Comparing Quarkus to Spring Through the Eyes of JHipster


According to the Quarkus product page it is “A Kubernetes Native Java stack tailored for OpenJDK HotSpot and GraalVM, crafted from the best of breed Java libraries and standards.” I wanted to explore the differences between a typical Spring Boot/Data application and a Quarkus application through a code comparison.

Generate an Application

Since JHipster generates an actual runnable application out of the box, I fired up the Quarkus JHipster blueprint. I would like to thank this post for providing step-by-step instructions on how to install the Quarkus blueprint and generate an application.

What’s different?

Basic Entities and Repositories

Since the entities are still using JPA, they do not look all that much different from the Spring version. They do extend from PanacheEntityBase which is a Quarkus-specific class that provides your typical findById, find, findAll, list and similar methods. This is markedly different from the Spring Data pattern where the Entity classes do not typically extend another class and the Repository interface provides these types of methods. The Repository pattern can still be used with Quarkus but it uses a class that implements PanacheRepository instead of an interface.

Spring Data

@Table(name = "country")
@Cache(usage = CacheConcurrencyStrategy.NONSTRICT_READ_WRITE)
public class Country implements Serializable {


@Table(name = "country")
public class Country extends PanacheEntityBase implements Serializable 


Spring Data

Spring Data provides “syntactic sugar” for a variety of queries. Queries can be built simply by adding Repository methods with the correct naming scheme.

List<User> findAllByActivatedIsFalseAndCreatedDateBefore(Instant dateTime)

And for more complex queries, the @Query annotation can be used.

@Query(value = "select distinct ticket from Ticket ticket left join fetch ticket.labels")
List<Ticket> findAllWithEagerRelationships();


Quarkus does not provide the method name query syntax. For simple add-ons to a typical list query, (i.e. an ORDER BY clause) the PanacheEntityBase methods provide String inputs.

List<Person> persons = Person.list("order by name,birth");

More complex queries can be passed in this SQL-like syntax to the find and list methods.


Spring Data

With Spring Data, implement the PagingAndSortingRepository and a paginated findAll method is provided for the simple case.

Page<T> findAll(Pageable pageable);


In Quarkus, the finder methods return a PanacheQuery object that can be operated on to provide pagination.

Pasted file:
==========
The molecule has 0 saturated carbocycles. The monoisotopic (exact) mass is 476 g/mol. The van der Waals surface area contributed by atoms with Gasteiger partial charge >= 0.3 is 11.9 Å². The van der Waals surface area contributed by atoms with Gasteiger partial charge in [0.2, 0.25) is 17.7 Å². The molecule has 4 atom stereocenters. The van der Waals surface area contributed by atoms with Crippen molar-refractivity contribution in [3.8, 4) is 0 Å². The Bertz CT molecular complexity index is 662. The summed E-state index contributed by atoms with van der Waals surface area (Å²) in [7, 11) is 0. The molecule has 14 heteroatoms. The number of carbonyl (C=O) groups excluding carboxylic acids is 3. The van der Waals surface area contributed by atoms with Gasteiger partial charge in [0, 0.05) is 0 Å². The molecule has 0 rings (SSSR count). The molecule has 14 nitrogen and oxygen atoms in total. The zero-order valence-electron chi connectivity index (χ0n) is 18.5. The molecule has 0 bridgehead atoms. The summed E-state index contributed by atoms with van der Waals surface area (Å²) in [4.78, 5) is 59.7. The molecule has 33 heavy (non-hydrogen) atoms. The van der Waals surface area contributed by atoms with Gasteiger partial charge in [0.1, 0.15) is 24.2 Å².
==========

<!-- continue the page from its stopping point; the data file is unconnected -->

// create a query for all living persons
PanacheQuery<Person> livingPersons = Person.find("status", Status.Alive);

// make it use pages of 25 entries at a time;

// get the first page
List<Person> firstPage = livingPersons.list();

// get the second page
List<Person> secondPage = livingPersons.nextPage().list();

REST Resources (Controllers)

The REST resources are very similar between the two frameworks. The differences are basically syntactical and use about the same amount of code.

This is an example class declaration:

Spring MVC

public class AccountResource


public class AccountResource

The method declarations are similar as well:

Spring MVC

public void registerAccount(@Valid @RequestBody ManagedUserVM managedUserVM)


public CompletionStage<Response> registerAccount(@Valid ManagedUserVM managedUserVM)


It is clear that Spring is the more mature platform and has had many more years to provide some of the ergonomics that developers have grown used to having. More code is definitely required to use Quarkus at this point. There are plenty of resources online that talk about performance gains from using Quarkus so that very well could drive the decision to try it out. Based on this introductory analysis, the learning curve does not look too steep for Quarkus. A future blog post will investigate how Quarkus handles security and other developer concerns.


My understanding is that much of the performance gains provided by Quarkus are directly tied to using the GraalVM. Fairly recently, Spring has introduced Spring Native for GraalVM that may end up making the performance gains less of a factor for choosing Quarkus.